Saturday, May 19, 2012
On a simialar note, we have a terrarium with three local frogs and a mud turtle. They need constant feeding and live insects are the menu. (I did find that if you dangle a dead insect the frogs will go for it anyway so it's mostly a movement thing, not an issue of fresh meat.) At any rate, my students often spend their recess time hunting for live bugs. One student actually caught a monarch butterfly. We decided it would be a good big meal and, in the spirit of food webs, we tossed it into the terrarium. We watched one of the frogs jump at it, take a bite and spit it out. I thought, "oh that's too bad, it was too big" and then I thought, wait a minute. . . monarchs are poisonous. I have read that a hundred times. They eat milkweed and somehow that makes them poisonous to other animals. In fact, I remember that some butterflies fashion themselves after monarchs just to fool others into thinking they are poisonous.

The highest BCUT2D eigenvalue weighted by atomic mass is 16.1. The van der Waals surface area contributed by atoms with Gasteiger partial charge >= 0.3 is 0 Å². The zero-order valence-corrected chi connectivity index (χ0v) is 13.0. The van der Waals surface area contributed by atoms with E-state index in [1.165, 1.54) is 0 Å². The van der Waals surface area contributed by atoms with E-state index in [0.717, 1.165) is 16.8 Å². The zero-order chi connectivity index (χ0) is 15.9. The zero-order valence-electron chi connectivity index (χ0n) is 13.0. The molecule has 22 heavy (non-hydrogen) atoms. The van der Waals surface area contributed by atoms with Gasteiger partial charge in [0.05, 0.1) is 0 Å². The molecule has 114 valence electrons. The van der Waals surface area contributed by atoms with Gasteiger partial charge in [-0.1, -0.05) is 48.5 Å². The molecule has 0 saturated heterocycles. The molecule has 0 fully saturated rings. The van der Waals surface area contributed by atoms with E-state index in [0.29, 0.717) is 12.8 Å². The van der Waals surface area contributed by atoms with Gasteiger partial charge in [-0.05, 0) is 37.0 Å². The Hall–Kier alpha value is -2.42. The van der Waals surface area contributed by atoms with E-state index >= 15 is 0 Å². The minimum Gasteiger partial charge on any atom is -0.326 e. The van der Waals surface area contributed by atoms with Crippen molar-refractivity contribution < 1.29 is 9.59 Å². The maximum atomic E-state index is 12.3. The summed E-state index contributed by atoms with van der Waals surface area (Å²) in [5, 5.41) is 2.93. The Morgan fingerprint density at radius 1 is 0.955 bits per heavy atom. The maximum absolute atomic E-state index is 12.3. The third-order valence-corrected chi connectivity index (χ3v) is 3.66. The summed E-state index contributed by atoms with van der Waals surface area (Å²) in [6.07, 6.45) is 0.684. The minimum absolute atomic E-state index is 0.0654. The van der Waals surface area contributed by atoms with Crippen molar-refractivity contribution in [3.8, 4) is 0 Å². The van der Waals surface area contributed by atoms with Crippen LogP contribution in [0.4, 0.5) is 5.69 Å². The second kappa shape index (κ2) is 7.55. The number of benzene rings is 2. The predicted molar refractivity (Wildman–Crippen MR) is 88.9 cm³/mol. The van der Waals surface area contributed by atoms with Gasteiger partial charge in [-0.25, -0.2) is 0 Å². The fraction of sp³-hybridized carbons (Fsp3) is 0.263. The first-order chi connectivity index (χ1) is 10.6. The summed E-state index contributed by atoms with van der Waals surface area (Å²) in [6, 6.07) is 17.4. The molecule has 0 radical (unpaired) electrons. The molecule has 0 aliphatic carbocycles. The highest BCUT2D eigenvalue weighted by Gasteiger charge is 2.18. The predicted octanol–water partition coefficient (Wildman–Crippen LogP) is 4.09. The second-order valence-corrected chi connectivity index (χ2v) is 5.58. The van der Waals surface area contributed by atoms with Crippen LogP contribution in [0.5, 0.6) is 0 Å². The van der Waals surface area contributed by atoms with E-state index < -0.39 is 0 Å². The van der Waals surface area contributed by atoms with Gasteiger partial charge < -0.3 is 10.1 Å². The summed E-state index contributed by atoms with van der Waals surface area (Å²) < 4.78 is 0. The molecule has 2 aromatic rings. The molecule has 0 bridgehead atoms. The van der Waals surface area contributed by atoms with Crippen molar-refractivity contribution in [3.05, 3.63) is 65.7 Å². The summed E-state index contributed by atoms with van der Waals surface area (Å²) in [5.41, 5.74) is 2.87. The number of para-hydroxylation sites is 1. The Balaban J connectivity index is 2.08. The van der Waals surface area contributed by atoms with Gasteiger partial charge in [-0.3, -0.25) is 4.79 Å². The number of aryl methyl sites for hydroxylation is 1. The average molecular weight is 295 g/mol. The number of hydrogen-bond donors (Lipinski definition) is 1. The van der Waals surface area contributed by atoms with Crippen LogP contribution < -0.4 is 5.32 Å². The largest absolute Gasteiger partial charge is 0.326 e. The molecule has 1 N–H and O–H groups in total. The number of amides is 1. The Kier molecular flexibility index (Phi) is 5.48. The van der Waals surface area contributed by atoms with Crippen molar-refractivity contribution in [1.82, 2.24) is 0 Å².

What an amazing moment! I have been teaching for years. I believe in hands-on education. I believe it makes kids smarter, but I had proof of it that day. I knew monarchs were poisonous in the recesses of my mind . . . I'd read it many times. But it really wasn't until I watched a frog spit out a monarch that I really knew it and I'm pretty sure I won't forget it. We let the butterfly out of the terrarium and it flew to the window and we let it go free. I think it is a wonder that an insect could teach me so much after all these years. And I learned a lesson, again, that I already knew . . . kids need to experience learning and I need to keep teaching with that in mind. Sometimes learning a lesson that you already know is an amazing gift!
Saturday, May 5, 2012
|Checking out the cool frogs in the pond|
|A captive Reporter|
|The Fern Garden Grows!|